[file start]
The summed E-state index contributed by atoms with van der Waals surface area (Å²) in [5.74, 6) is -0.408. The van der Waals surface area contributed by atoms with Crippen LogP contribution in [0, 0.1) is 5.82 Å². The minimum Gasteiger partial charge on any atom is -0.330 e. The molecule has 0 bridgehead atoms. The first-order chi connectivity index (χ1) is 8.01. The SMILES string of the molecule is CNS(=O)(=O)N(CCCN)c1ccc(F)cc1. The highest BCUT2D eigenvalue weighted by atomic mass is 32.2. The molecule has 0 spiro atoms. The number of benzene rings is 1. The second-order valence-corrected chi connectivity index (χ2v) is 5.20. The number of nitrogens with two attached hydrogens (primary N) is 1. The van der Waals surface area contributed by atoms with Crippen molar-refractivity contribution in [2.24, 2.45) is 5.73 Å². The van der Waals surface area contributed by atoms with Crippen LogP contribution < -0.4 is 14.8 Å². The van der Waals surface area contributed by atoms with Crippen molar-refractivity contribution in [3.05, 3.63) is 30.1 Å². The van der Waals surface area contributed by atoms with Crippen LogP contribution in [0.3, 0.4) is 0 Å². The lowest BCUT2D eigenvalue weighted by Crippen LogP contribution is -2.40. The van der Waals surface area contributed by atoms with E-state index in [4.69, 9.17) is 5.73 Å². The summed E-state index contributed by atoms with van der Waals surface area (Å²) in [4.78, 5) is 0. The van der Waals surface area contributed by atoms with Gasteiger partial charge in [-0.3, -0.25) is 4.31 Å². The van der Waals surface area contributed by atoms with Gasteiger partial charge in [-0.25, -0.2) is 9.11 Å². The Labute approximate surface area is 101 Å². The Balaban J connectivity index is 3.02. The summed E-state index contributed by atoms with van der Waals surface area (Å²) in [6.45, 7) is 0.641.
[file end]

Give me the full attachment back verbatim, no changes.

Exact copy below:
The summed E-state index contributed by atoms with van der Waals surface area (Å²) in [5.74, 6) is -0.408. The van der Waals surface area contributed by atoms with Crippen LogP contribution in [0, 0.1) is 5.82 Å². The minimum Gasteiger partial charge on any atom is -0.330 e. The molecule has 0 bridgehead atoms. The first-order chi connectivity index (χ1) is 8.01. The SMILES string of the molecule is CNS(=O)(=O)N(CCCN)c1ccc(F)cc1. The highest BCUT2D eigenvalue weighted by atomic mass is 32.2. The molecule has 0 spiro atoms. The number of benzene rings is 1. The second-order valence-corrected chi connectivity index (χ2v) is 5.20. The number of nitrogens with two attached hydrogens (primary N) is 1. The van der Waals surface area contributed by atoms with Crippen molar-refractivity contribution in [2.24, 2.45) is 5.73 Å². The van der Waals surface area contributed by atoms with Crippen LogP contribution < -0.4 is 14.8 Å². The van der Waals surface area contributed by atoms with Crippen molar-refractivity contribution in [3.05, 3.63) is 30.1 Å². The van der Waals surface area contributed by atoms with Crippen LogP contribution in [0.3, 0.4) is 0 Å². The lowest BCUT2D eigenvalue weighted by Crippen LogP contribution is -2.40. The van der Waals surface area contributed by atoms with E-state index in [4.69, 9.17) is 5.73 Å². The summed E-state index contributed by atoms with van der Waals surface area (Å²) in [4.78, 5) is 0. The van der Waals surface area contributed by atoms with Gasteiger partial charge in [-0.3, -0.25) is 4.31 Å². The van der Waals surface area contributed by atoms with Gasteiger partial charge in [-0.25, -0.2) is 9.11 Å². The Labute approximate surface area is 101 Å². The Balaban J connectivity index is 3.02. The summed E-state index contributed by atoms with van der Waals surface area (Å²) in [6.45, 7) is 0.641.